1 Feb 2012

Wolfe Center Offers State-of-the-Art Theaters for Student Performances

Author: Simone Jackson | Filed under: Spring 2012, Wolfe Center

By: Simone Jackson

Months before he performs, freshman David Baker experiments with new choreography for the production “Chicago” in the Wolfe Center.

Baker, a musical theater major, is part of an independent study class held in the Wolfe Center, a new collaborative arts space on Bowling Green State University’scampus.

The Wolfe Center's staircase overlooks its lobby. Photo taken by Simone Jackson


“It is exciting to be a part of the first class performing a major production at the Wolfe Center,” he said.

According to Ron Shields, the chair of the theater and film department at BGSU, the Wolfe Center is the second most significant building for cultural arts in North America.

The Wolfe Center, a $42 million project, opened its doors late last year and is fit with two state-of-the-art theaters.

Every piece in these theaters is brand new Shields said. “That is unheard of in a public project.”

Performances in the Wolfe Center will be coming soon.

The musical, “Chicago,” projected to take place in the Thomas B. and Kathleen M. Donnell Theatre, will perform in April.

Based on a true 1920s story, “Chicago” is about Roxie Hart, a woman obsessed with the idea of being a celebrity. She plays the system after killing her lover and during the process, she becomes famous.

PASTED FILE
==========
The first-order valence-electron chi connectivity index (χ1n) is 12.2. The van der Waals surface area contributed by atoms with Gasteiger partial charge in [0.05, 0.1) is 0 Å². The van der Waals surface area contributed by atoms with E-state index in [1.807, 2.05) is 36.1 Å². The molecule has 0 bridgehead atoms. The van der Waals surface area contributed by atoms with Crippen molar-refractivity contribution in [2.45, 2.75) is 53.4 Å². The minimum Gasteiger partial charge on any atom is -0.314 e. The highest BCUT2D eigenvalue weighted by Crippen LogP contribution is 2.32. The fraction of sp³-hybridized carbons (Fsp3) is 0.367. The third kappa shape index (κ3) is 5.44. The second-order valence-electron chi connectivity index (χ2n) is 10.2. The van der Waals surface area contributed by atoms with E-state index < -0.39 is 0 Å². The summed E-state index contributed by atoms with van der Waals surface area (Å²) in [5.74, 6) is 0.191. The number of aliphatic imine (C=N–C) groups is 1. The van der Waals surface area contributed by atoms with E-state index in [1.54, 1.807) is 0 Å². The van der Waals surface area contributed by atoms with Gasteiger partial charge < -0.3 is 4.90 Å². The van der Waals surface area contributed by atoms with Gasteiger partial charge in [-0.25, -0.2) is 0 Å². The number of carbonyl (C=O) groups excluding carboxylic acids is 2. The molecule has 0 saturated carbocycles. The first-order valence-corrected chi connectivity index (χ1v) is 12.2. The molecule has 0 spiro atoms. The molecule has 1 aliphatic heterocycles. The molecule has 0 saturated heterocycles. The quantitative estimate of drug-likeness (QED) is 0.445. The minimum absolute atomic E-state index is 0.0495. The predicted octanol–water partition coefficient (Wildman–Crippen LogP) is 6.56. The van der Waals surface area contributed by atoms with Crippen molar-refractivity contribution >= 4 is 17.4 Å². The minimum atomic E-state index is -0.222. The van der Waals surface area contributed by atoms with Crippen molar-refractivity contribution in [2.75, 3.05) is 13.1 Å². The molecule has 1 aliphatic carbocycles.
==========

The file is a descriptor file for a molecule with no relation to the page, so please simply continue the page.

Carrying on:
Michael Ellison, the director and co-choreographer for “Chicago,” said that the musical will be the first full-fledged theatrical production to take place in the Thomas B. and Kathleen M. Donnell Theatre.

The theater is ready for the performance.

The Thomas B. and Kathleen M. Donnell Theatre is the most expensive room in the Wolfe Center, said Ryan Miller, BGSU’s project manager.

“The stage lifts alone costs about a half million dollars,” he said.

Seating up to 400 people, the theater’s design creates the illusion of having three balconies and its contemporary style complements the traditional auditorium shape.

The purpose of the Donnell Theatre was not for it to be so large that it would compete with other theaters in the area, Shields said. The goal was to create an environment where students could learn the art of performance.

Named after Academy Award- winning BGSU alumna, the Eva Marie Saint

The Thomas B. and Kathleen M. Donnell Theatre is the Wolfe Center's most expensive room. Photo taken by Simone Jackson

Theatre is the other theater in the Wolfe Center.

The Eva Marie Saint Theatre has a black box design. The theatre can be moved into various formations, allowing the actors and the audience to interact, said Shields. Everything is painted black so that any wall can be used as a backdrop.

“The key element in this space was flexibility,” Shields said.

The Wolfe Center and its theatres has excited and encouraged theater majors Baker said. The building has new technology and rooms to accommodate our interest.

The Wolfe Center’s theaters are the first theaters at BGSU that were actually built to be theaters, Shields said.

Before the Wolfe Center, spaces on campus had to be renovated and made into theaters.

“The versatility and flexibility of these theaters is something we have never had before,” Ellison said.

In addition to the two theaters, the Wolfe Center has: classrooms, faculty offices, a room for designing scene sets, a costume shop, studio and a choral room.

“The Wolfe Center is a place where the arts can work together,” said Shields. “From the start, we got it right.”








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